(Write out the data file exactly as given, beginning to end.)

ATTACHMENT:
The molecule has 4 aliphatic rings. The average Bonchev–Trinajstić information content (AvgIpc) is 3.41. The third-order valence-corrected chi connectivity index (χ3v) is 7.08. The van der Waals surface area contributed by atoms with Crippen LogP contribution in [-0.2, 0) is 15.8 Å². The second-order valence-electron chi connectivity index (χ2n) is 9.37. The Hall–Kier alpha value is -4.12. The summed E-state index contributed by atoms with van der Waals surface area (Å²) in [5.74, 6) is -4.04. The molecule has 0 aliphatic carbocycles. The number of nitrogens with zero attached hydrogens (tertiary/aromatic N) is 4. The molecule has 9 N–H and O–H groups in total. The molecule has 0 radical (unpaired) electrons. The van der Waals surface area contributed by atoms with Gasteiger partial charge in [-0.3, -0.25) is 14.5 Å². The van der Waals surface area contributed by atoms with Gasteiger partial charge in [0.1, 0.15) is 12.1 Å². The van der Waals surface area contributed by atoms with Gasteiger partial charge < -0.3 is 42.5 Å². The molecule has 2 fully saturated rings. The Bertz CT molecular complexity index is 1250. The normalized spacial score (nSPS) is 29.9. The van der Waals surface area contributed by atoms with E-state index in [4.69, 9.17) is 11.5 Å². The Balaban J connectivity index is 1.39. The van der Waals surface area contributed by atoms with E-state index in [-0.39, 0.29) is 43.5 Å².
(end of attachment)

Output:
The molecule has 4 aliphatic rings. The average Bonchev–Trinajstić information content (AvgIpc) is 3.41. The third-order valence-corrected chi connectivity index (χ3v) is 7.08. The van der Waals surface area contributed by atoms with Crippen LogP contribution in [-0.2, 0) is 15.8 Å². The second-order valence-electron chi connectivity index (χ2n) is 9.37. The Hall–Kier alpha value is -4.12. The summed E-state index contributed by atoms with van der Waals surface area (Å²) in [5.74, 6) is -4.04. The molecule has 0 aliphatic carbocycles. The number of nitrogens with zero attached hydrogens (tertiary/aromatic N) is 4. The molecule has 9 N–H and O–H groups in total. The molecule has 0 radical (unpaired) electrons. The van der Waals surface area contributed by atoms with Gasteiger partial charge in [-0.3, -0.25) is 14.5 Å². The van der Waals surface area contributed by atoms with Gasteiger partial charge in [0.1, 0.15) is 12.1 Å². The van der Waals surface area contributed by atoms with Gasteiger partial charge < -0.3 is 42.5 Å². The molecule has 2 fully saturated rings. The Bertz CT molecular complexity index is 1250. The normalized spacial score (nSPS) is 29.9. The van der Waals surface area contributed by atoms with E-state index in [4.69, 9.17) is 11.5 Å². The Balaban J connectivity index is 1.39. The van der Waals surface area contributed by atoms with E-state index in [-0.39, 0.29) is 43.5 Å².